On “pad lock,” Savage opens up about his father, a man who was never present in his life: “I ain’t have a father, he abandoned.” It’s a painful admission, but it’s positive in the sense that we get a glimpse of how that man’s absence has influenced the rapper to want to be a better man himself. And although Savage’s father wasn’t there, his mom was. He says that his mom tried to steer him in the right direction in high school, which we hear about in the song “can’t leave without it.”
Savage continues to praise his mother in “letter 2 my momma,” where he lifts up the woman who gave everything to support her children: “You taught me how to be strong, gotta give praise/When the times got hard, you always made ways (On God)/Even though I barely got new Js (On God)/You made sure the kid kept a temp fade (Straight up).” Now, Savage is taking care of her: “Yes, she got a Range Rover and a Benz, too (On God)/It’s a hard job of women raise men, too (True).”
On “ball w/o you,” Savage admits that he values loyalty over the fleeting feelings of love: “‘Cause love don’t mean jack/See love is just a feeling/You can love somebody and still stab them in the back/… See loyalty is a action/You can love or hate me and still have my back (Facts).” And in “out for the night,” he gives a shout-out to a woman who has faithfully stayed by his side (“Five foot five (Five), she my ride or die (Die).”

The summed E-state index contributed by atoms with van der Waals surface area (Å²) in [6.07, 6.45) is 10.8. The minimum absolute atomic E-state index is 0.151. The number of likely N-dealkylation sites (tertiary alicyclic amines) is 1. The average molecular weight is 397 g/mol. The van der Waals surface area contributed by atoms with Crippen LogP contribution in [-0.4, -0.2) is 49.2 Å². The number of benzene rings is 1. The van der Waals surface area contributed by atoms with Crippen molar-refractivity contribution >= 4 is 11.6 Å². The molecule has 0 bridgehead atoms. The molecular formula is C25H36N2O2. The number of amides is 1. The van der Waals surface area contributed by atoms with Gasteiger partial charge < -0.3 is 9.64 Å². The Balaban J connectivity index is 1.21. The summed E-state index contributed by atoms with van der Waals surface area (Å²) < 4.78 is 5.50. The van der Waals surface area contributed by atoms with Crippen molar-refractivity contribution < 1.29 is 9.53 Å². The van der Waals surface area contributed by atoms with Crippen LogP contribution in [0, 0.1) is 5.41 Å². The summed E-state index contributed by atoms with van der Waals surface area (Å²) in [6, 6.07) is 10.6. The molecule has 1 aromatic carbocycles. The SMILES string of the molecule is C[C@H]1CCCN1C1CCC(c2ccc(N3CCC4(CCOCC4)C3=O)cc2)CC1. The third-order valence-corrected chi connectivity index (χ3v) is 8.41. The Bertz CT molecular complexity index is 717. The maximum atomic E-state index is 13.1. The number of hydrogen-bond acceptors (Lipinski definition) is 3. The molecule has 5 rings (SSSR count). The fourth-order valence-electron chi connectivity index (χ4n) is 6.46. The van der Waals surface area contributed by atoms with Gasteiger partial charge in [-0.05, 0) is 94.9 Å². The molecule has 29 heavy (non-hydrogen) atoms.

“asmr” opens up about the multiple deaths Savage has witnessed, terrible violence he’s experienced from “both side of the gun, I done dealt and felt the pain (On God).”
Each of the 16 songs here has earned an explicit rating, with a myriad of harsh profanity and graphic references to sex, drugs, alcohol, bravado and gun violence on nearly every track.
In “asmr,” we hear this threat: “Playin’ roun with Savage, you get shot in the kidney/So many drums, he gon’ think a band hit him (Ha)/Chopper clapped his a–, he thought a hand hit him.” In multiple other songs, Savage brags about the types of guns he owns and all those he’s used against others. (And it gets pretty intense.)